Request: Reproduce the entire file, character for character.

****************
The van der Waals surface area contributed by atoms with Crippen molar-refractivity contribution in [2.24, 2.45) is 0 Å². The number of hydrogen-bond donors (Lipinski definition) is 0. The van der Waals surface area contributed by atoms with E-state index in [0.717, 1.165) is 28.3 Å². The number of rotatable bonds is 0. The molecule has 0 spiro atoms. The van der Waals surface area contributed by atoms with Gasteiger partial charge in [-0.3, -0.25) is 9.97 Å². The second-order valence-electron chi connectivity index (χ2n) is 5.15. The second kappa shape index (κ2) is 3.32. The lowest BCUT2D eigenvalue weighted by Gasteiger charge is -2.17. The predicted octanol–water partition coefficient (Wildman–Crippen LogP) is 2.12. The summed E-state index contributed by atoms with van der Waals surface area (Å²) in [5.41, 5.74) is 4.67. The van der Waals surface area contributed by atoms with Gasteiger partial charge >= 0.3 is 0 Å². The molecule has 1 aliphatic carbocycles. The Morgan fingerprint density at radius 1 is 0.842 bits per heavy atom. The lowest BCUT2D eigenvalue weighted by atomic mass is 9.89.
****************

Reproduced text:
The van der Waals surface area contributed by atoms with Crippen molar-refractivity contribution in [2.24, 2.45) is 0 Å². The number of hydrogen-bond donors (Lipinski definition) is 0. The van der Waals surface area contributed by atoms with E-state index in [0.717, 1.165) is 28.3 Å². The number of rotatable bonds is 0. The molecule has 0 spiro atoms. The van der Waals surface area contributed by atoms with Gasteiger partial charge in [-0.3, -0.25) is 9.97 Å². The second-order valence-electron chi connectivity index (χ2n) is 5.15. The second kappa shape index (κ2) is 3.32. The lowest BCUT2D eigenvalue weighted by Gasteiger charge is -2.17. The predicted octanol–water partition coefficient (Wildman–Crippen LogP) is 2.12. The summed E-state index contributed by atoms with van der Waals surface area (Å²) in [5.41, 5.74) is 4.67. The van der Waals surface area contributed by atoms with Gasteiger partial charge >= 0.3 is 0 Å². The molecule has 1 aliphatic carbocycles. The Morgan fingerprint density at radius 1 is 0.842 bits per heavy atom. The lowest BCUT2D eigenvalue weighted by atomic mass is 9.89.